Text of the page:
A textbook truism about the poor ferns being held back by a weak link in their life cycle may not be so true after all.
The upright bursts of fronds that we think of as ferns produce unferny offspring in the form of bits of free-living, filmy, green tissue. In a pattern of alternating generations, these scraps of green create gametes that give rise to new fronds.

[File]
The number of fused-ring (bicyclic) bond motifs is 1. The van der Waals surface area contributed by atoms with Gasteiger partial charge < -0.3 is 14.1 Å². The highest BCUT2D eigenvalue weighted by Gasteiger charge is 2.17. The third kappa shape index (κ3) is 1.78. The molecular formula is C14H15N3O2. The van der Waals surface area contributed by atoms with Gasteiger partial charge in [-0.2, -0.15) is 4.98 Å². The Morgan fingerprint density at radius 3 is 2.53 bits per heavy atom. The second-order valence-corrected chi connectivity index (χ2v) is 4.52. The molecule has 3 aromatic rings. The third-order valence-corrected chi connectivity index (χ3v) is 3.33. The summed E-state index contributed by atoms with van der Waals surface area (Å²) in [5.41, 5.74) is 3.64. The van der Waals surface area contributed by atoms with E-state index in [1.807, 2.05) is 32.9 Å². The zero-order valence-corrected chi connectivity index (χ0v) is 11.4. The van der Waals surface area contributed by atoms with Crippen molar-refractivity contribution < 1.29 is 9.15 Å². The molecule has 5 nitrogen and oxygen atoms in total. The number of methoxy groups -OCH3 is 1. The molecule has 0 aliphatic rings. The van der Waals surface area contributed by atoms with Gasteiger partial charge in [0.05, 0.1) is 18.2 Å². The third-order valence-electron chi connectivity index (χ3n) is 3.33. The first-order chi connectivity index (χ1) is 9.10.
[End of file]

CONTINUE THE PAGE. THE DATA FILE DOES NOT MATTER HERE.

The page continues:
Gametophytes, typically the size of a fingernail and only one cell thick, get portrayed as "wimpy little delicate things," says James E. Watkins Jr. of Harvard University. Their need for wet environments has supposedly hampered fern species' spread into dry habitats.
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